This luscious recipe for gluten-free crème brûlées uses fresh strawberries and nectarines, but feel free to use any fruit combination you like. For those of you who break out in a cold sweat at the thought of making a crème brûlée from scratch, this is a really simple recipe. I truly think the secret (besides a bit of patience) is using a mini blowtorch to finish the brûlées and avoid using the broiler all together. You’ll have much more control with the mini blowtorch, so you can avoid scorching the tops. And let’s be honest: they’re kind of fun, like a glue gun with fire attached. You can find them only for quite cheap, and what dinner guest won’t be impressed by your tableside fire skills? If you’ve got a fear of fire, you can enjoy these tiny pots of custardy heaven on their own without the caramelized tops.
Adding the hot cream to the egg mixture is the most crucial step when preparing this recipe. If the eggs are not added gradually, you’ll wind up with scrambled eggs in cream instead of custard. Go slowly and take your time.
- 1 cup fruit, sliced into bite-size pieces (pictured above: strawberries and peeled nectarines)
- 1 teaspoon water
- 2 large eggs plus 2 large egg yolks
- 5 tablespoons finely granulated sugar, divided
- 1 cup heavy cream
- Seeds from ½ vanilla bean pod
Preheat oven to 325° F and have four (6-ounce) ovenproof ramekins ready.
Bring the fruit and water to a bubbly, gentle boil in a small nonstick saucepan over medium-high heat. Once boiling slightly, turn the heat down to low and let simmer until the fruit has softened, about 3 to 4 minutes, stirring frequently.
Turn off the heat and let the fruit cool in the pan.
In a medium bowl, whisk together the eggs, yolks and 3 tablespoons sugar until light and frothy. Set aside. (Note: If you are planning to serve these as custards and aren’t planning to caramelize the top with either a blowtorch or the broiler, add all 5 tablespoons of sugar into the mixture now.)
In another small nonstick saucepan, gently warm together the cream and vanilla bean seeds over low heat, stirring often for 2 to 3 minutes.
Increase heat to medium and bring to a gentle boil, stirring frequently so it doesn’t stick to the bottom of the pan.
As soon as the cream comes to a boil, quickly remove it from the heat and slowly pour into the egg mixture, whisking continuously. Take your time with this step, as you want to temper the mixture, not scramble the eggs.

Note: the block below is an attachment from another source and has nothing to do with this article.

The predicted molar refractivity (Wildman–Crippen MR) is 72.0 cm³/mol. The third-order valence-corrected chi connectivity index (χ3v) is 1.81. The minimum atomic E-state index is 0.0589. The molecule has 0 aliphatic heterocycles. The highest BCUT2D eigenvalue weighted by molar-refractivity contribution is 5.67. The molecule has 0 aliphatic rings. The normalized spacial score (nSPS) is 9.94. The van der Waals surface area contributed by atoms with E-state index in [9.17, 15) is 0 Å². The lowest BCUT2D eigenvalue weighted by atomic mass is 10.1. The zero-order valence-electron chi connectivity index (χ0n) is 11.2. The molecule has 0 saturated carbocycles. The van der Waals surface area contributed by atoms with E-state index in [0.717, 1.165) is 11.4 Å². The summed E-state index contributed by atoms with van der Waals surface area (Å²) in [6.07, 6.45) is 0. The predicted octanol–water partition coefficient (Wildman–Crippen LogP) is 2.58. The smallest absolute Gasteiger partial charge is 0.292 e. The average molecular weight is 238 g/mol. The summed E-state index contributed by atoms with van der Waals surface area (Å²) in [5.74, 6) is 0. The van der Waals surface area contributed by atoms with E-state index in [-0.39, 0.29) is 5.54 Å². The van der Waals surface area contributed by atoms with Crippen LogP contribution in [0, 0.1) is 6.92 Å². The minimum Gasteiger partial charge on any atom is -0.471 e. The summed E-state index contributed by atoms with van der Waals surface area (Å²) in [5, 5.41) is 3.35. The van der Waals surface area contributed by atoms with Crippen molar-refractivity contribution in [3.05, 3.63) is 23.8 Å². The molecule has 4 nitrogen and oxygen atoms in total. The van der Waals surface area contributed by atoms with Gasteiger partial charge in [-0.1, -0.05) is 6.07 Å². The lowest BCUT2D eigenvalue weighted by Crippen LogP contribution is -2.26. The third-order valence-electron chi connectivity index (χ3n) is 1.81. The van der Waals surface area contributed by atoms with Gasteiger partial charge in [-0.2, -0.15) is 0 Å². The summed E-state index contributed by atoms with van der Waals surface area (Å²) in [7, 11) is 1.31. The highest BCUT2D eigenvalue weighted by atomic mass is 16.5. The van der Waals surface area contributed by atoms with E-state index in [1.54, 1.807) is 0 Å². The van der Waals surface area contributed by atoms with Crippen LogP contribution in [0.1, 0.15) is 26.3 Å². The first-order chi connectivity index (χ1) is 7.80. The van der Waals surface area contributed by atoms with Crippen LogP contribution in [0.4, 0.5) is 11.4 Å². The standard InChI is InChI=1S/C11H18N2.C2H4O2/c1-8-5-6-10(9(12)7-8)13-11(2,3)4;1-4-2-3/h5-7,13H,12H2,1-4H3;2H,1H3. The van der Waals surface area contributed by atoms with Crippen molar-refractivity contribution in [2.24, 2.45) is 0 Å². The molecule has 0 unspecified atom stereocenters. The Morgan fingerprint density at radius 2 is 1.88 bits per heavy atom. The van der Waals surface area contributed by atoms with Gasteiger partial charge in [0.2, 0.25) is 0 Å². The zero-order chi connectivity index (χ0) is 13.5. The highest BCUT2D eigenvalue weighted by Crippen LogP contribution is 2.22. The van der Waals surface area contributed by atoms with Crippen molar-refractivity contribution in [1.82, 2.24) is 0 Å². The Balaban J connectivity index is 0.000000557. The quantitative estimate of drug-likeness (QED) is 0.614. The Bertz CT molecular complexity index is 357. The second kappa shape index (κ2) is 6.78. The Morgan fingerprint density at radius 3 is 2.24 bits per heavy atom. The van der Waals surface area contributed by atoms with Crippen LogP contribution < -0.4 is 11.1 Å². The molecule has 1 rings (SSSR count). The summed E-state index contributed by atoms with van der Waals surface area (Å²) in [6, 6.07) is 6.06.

Whisk well and transfer the custard mixture to a large measuring cup. Set aside.
Bring a kettle or medium saucepan filled with water to a boil.
Using a slotted spoon, divide the fruit compote mixture evenly among the 4 ramekins. (Use only the fruit here; try to avoid adding any liquid.)
Pour the custard mixture over the fruit, distributing it evenly among the 4 ramekins.
Place the ramekins in a deep-sided baking dish.
Carefully pour the boiling water into the baking dish until the water comes halfway up the sides of the ramekins. Be careful to not get any water into the ramekins themselves.
Gently place the dish onto the middle rack of the 325° F oven and bake for 30 minutes or until the custards are firmly set and no longer jiggle in the middle. (Use precaution when placing the tray in the oven to avoid spilling water in the ramekins.)
Carefully remove the ramekins from the dish and let cool on a heat-resistant surface, such as a cutting board.
Once fully cooled, wrap each custard tightly with plastic wrap and refrigerate for at least 1 hour or up to 24 hours.
Before serving, sprinkle remaining 2 tablespoons of sugar over custards. Gently give the ramekins a shake to ensure the sugar is distributed evenly.
Using a mini blowtorch, caramelize the sugar until golden brown and bubbly. For the best results, make sure the custards are as cold as possible (straight out of the refrigerator) before you use the blowtorch. It should only take about 1 to 2 minutes each to caramelize.
Alternatively, you can broil the custards for 2 minutes until the tops are brown and bubbly.
Nutrition Analysis: 350 cal, 27 g fat, 265 mg chol, 65 mg sodium, 21 g carbs, 1 g fiber, 20 g sugar, 6 g protein.
Jilly Lagasse began cooking as a child when her father, Chef Emeril Lagasse, gave her a set of chef’s whites and let her help in the pastry and dessert department in one of his restaurants. She was diagnosed with celiac disease in 2004 and has written two gluten-free cookbooks with her sister, Jessie Lagasse Swanson, as the duo The Lagasse Girls, www.lagassegirls.com.